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In recent years, the modern world has been inundated by books, workshops and even public lectures about the importance of finding one’s purpose in life. Those spreading this notion assure their audiences that knowing one’s purpose will not only improve one’s life, but could raise one’s income and lengthen one’s life.

In Japan, the idea of having a purpose – what the French call a raison d’etre – is hardly ground-breaking. The Japanese have long had a word for this sense: Ikigai.

Formed of the words ikiru, or life, and kai, or “the realization of what one hopes for,” ikigai is most often translated to mean “a reason to live.” On the island of Okinawa, Japan’s southernmost and sunniest region, and the one which features the longest living Japanese – indeed, some of the longest-living humans on the planet – it is translated as “a reason to get up in the morning.”

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That colloquial saying almost vibrates with the feeling it intends to convey. Ikigai is familiar to most Japanese, something that many Japanese feel is worth taking the time to discover – and discovering one’s ikigai can take time. Asking questions of oneself and managing the answers in a way one can integrate into a coherent sense of purpose is based on asking four initial questions. The questions and the answers can be overlapping, in some profound ways, and all four questions must be answered in order to develop a clear sense of one’s ikigai.

The first question is, What do you love, what is your passion? This question gets at a great motivator in life, especially in the modern world, where many of us are focused on our desires and satisfying them as quickly and as often as possible. What do you love? What would you do if you didn’t have to make money, if you could just follow your heart? This question will resonate with many, but it can also be intimidating. Perhaps the second question is easier.

That second question is, What are you good at? This is the question one asks to discover one’s vocation. For many, the answer is perhaps the same as the answer to the first, but for many, it is not. It is a more practical question, less emotional, and perhaps easier, for we all know on some level what we are good at. We may want to be an actor, that is our passion, but we find ourselves pushed into being the person who runs the box office instead, because we’re good at it. This is our vocation.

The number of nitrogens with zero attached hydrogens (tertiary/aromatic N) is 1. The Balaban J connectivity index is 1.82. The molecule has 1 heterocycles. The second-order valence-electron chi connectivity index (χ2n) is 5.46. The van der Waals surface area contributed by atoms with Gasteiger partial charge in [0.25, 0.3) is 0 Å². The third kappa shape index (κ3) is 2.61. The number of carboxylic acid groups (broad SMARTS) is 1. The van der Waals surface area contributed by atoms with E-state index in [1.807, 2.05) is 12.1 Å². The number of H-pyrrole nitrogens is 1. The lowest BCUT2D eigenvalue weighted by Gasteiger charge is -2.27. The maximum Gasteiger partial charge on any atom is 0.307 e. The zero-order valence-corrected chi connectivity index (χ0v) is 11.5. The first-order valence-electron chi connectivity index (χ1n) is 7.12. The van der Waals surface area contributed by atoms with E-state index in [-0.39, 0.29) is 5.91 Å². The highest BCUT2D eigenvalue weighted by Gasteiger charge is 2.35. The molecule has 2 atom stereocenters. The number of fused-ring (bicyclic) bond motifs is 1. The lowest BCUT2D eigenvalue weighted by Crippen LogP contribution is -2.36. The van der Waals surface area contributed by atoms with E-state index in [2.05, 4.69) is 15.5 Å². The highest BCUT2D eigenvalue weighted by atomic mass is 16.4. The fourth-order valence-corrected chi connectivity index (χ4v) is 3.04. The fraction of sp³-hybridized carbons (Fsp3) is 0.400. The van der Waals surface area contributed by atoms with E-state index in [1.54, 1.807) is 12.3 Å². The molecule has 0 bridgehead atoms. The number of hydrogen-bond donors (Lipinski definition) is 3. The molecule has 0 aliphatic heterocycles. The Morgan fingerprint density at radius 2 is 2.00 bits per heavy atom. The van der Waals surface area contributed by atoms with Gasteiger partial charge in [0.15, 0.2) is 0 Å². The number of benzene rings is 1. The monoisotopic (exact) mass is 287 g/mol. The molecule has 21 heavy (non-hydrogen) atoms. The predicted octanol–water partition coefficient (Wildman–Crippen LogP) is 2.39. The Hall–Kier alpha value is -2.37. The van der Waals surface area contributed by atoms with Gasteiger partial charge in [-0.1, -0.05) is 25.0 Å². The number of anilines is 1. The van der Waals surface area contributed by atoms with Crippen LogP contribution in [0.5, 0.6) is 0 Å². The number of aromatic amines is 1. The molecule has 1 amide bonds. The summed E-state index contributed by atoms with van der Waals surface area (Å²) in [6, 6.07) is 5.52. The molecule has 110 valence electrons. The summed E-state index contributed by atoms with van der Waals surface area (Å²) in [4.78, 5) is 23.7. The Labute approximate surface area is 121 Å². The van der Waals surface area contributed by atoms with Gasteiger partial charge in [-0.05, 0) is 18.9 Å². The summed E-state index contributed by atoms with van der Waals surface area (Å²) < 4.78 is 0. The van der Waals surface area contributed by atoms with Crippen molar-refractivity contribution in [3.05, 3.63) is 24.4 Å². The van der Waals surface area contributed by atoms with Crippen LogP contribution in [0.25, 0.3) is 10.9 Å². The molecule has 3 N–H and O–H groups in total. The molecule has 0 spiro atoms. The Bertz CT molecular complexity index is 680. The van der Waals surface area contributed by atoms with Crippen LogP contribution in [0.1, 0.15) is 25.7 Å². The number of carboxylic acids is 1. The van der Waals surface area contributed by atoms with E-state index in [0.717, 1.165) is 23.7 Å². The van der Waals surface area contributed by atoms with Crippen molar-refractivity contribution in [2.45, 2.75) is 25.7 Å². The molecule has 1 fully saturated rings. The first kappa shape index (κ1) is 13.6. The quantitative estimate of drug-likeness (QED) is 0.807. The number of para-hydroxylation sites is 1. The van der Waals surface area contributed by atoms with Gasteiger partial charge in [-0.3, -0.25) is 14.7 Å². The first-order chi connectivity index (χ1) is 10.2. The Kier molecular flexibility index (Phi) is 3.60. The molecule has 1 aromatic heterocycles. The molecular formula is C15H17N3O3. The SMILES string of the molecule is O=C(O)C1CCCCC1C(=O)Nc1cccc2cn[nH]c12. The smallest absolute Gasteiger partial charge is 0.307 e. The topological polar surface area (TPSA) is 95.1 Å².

The third question is, What does the world need from you? This gets more difficult. It is, ultimately, the question of what your mission is. Why are you here on earth? What can you achieve that will help others, that will make you valuable socially, that will make the world a better place? What do others value about you, aspects of yourself that you may not value so much yourself?

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The last question is the most practical, particularly in modern times: What can you get paid for? What is your profession? This, again, is somewhat simpler, since unless you’re still a child, you have had to work to make money. It is also a variation on the third question: What do others value about you, and value enough to give you money to do it?

We can see how the answers to these questions may overlap, or they may be different. When they are all different, how does one manage to combine them, or overlap them, so that all four questions are answered?

One can quite easily get caught up in one or the other of these. Pursuing one’s passion, or focusing exclusively on what makes one money, are ways that we can get out of balance, particularly in the modern world. Fulfilling one’s mission without being able to support one’s family doesn’t work. Making lots of money without any satisfying feelings of passion or mission can leave one feeling empty and unfulfilled. Doing something one loves but which contributes nothing to others may feel self-indulgent.

This is the puzzle of ikigai, and the difficulty of actually figuring out what your distinctive combination may be. It may be that asking these questions produces answers that all fit together and one quickly moves forward, confident in one’s knowledge of his ikigai. But it may not work that way; finding one’s ikigai can be a time-consuming, challenging process.

But that’s why, in the Japanese mind, solving the riddle of one’s ikigai is a process well worth the effort. Together, these four elements can bolster and anchor a well-rounded, satisfying life that provides not just pleasure when one does what one loves, or money when one does what one can be paid for, but a sense that one is fulfilling one’s destiny as well as helping others.

By DAVID WATTS BARTON